"They loved it. It's in the bag."
(Business buyers are usually polite and often complementary even if they have no intention to buy)
"It's getting loads of 'likes' on Facebook. This is a winner."
(People are often keen to demonstrate to others how they feel about things. But this is different from deciding to buy where many other considerations need to be satisfied)
"The majority of people we asked said they'd buy one."
(But would they when you ask them to pay?)
It's so easy to confuse 'like' with 'need'. People and businesses rarely spend money on things they just like. What they are far more likely to spend money on are things they need, especially things they can't do without. Businesses need to measure propensities to buy their products far more carefully than superficial reactions might indicate. They also need to consider WHY their products might be purchased, as well as WHEN and HOW, not just IF.
Whilst the measurement of appeal can be expressed in a linear way, like the graph below. In reality it's far from being obviously linear. I recently watched a trailer for a custom car TV show. The owner of the workshop stated "We don't sell what people need, we sell what people want". He's of course absolutely on target as far as something as useless as a custom car. They look incredible. They sound amazing. And they make their owners feel great. But no-one needs them, or any form of art and entertainment for that matter. But still people queue up to buy them. In this example, WANT and NEED are transposed in terms of purchase appeal. In effect creating something that people don't need, but might want actually creates a need that can't be justified in rational terms, but fulfils a need nonetheless to be different, distinctive, frivolous (and therefore appear wealthy) and to have fun. We therefore have to be careful about defining the word need.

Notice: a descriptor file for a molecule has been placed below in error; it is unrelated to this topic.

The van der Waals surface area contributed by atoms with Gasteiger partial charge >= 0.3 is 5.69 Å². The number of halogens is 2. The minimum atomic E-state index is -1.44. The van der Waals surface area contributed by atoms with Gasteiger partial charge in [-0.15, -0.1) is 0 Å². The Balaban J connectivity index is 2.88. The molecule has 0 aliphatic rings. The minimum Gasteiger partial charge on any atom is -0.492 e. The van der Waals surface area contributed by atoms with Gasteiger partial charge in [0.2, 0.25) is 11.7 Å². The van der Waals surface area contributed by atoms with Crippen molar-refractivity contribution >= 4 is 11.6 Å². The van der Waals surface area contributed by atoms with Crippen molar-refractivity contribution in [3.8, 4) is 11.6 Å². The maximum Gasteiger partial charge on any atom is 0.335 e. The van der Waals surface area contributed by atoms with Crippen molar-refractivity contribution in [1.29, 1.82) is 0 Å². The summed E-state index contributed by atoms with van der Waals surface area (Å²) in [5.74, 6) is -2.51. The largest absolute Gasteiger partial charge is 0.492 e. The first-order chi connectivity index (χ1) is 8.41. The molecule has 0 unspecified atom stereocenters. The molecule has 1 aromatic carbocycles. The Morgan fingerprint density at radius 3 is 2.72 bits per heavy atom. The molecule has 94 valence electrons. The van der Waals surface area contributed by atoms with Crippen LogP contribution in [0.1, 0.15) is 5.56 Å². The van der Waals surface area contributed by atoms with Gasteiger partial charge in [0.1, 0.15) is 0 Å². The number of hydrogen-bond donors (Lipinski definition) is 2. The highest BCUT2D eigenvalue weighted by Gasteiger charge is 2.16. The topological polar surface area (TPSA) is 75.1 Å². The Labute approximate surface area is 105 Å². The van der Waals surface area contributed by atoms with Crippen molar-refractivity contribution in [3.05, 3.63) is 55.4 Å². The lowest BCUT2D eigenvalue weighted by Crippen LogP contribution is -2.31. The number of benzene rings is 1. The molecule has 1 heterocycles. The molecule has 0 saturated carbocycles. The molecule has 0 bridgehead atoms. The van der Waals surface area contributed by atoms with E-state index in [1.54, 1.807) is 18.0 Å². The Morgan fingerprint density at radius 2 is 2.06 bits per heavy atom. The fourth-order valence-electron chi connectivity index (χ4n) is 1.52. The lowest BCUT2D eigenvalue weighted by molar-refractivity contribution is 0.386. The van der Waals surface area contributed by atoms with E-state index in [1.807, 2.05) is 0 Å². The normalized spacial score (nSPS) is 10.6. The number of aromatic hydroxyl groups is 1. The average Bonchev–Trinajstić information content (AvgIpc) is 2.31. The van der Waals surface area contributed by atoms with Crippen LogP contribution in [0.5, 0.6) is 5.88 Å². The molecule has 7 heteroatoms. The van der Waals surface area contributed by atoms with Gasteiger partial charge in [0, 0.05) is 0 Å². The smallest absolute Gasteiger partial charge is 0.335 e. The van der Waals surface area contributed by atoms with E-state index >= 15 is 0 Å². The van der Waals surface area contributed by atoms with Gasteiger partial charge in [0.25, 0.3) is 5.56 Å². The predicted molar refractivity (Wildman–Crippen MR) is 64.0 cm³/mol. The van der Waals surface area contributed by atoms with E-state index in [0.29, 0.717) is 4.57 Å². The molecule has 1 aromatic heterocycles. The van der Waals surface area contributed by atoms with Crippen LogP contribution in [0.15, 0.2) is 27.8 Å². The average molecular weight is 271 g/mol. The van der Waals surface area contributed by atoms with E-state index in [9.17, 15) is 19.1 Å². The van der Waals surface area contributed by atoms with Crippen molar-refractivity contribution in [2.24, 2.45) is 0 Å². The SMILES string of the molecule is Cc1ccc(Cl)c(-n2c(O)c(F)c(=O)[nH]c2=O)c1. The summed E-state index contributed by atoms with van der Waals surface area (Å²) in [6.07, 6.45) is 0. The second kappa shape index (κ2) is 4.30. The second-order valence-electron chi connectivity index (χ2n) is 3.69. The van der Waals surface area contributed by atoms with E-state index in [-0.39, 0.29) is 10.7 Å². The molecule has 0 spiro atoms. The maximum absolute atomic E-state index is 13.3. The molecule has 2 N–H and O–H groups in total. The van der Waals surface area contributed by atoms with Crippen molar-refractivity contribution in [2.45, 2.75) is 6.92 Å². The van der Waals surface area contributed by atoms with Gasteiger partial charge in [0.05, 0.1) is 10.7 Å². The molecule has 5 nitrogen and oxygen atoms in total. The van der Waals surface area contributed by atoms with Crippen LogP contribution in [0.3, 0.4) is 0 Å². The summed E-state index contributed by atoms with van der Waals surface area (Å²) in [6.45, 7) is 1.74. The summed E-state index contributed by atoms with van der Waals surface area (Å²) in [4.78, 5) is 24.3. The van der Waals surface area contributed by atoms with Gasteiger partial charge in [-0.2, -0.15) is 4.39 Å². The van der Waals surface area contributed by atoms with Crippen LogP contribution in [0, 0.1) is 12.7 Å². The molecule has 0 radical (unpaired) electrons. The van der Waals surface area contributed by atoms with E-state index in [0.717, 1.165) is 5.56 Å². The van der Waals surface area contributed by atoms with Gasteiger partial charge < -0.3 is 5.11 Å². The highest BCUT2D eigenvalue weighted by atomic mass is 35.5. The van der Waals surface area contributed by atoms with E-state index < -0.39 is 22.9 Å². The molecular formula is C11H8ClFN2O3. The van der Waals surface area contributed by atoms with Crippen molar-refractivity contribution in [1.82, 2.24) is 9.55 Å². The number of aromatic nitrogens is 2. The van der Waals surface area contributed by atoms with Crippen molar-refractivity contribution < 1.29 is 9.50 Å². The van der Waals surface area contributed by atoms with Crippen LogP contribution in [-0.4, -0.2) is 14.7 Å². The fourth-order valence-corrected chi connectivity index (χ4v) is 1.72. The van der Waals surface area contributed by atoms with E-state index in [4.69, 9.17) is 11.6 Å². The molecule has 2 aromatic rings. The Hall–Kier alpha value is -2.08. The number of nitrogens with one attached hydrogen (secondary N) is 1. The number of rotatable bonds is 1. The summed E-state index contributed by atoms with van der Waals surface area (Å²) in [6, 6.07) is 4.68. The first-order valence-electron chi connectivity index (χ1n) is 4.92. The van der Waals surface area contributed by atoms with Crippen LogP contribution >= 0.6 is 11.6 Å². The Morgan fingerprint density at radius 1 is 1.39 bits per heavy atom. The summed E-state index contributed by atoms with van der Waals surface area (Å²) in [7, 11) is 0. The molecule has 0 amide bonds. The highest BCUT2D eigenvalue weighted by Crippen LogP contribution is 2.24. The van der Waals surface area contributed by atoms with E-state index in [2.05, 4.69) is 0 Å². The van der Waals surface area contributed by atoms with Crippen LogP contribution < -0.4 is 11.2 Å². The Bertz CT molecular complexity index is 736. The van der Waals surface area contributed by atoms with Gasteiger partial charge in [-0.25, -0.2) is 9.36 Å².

Management theory students will be aware of Mazlow's Hierarchy of Needs.
The original hierarchy states that a lower level must be completely satisfied and fulfilled before moving onto a higher pursuit. However, today scholars prefer to think of these levels as continuously overlapping each other. This means that the lower levels may take precedence back over the other levels at any point in time. So when considering how much a product or service is 'needed' by a prospect, it's useful to consider at which of Mazlow's priority levels it sits, and therefore the lower the better.
Needing that custom car sits right at the top of this pyramid for most people. But if the prospect didn't have any other form of transport, and a car was considered a necessity, then it might lie right at the bottom of the pyramid, but with aspects of it fulfilling some if not all of the higher need levels. In which case, its appeal depends on what other choices the prospect has as well as practicality and of course, affordability.
So sentiment of target customers is one measure. The other vital measure is how engaged the targets are with the product. Where are they along the appreciation and experience scale?
The sale process for most businesses, especially online services, can be expressed like this:
The Y-axis indicates to what extent the prospective customer has adopted the product. How involved are they with it? How much have they tried using it? Are they so happy with it that they will recommend it to others?
The X-axis looks similar but defines how much they really need it and therefore their propensity to do the hardest thing in business - part with money.
For every product and prospect combination, there is a point that's applicable on this graph. For example there are people who might define their need for the product as 'must have', but actually have little idea about it. Perhaps they've tried it and now want it, but not so much that they'll make an effort to buy it unless it's made extremely easy to acquire it, but only at low cost and risk.
The further you can push prospects up the Y-axis, the more accurate will be their assessment of whether they really need it or not. But even if you can get people right to the top of the Y-axis, it still doesn't mean that you've persuaded them they 'must have it'. Your product, for example, might be free to try. In which case getting people to the top of Y-axis probably isn't too hard, even if they only 'like' your product.
So maximum appeal is the objective for as many prospects as you can find for a given product at a given point in time - and you might not get there unless you've managed to push them up the engagement ladder. Equally you won't be able to push them up the engagement ladder unless you've managed to persuade them that it'll be worth their while to make the effort.
Marketing is about increasing Appeal. Making sure products are Must Haves and prospects recognising how much they need them. Selling is about helping them achieve this by developing their journey along the Engagement path.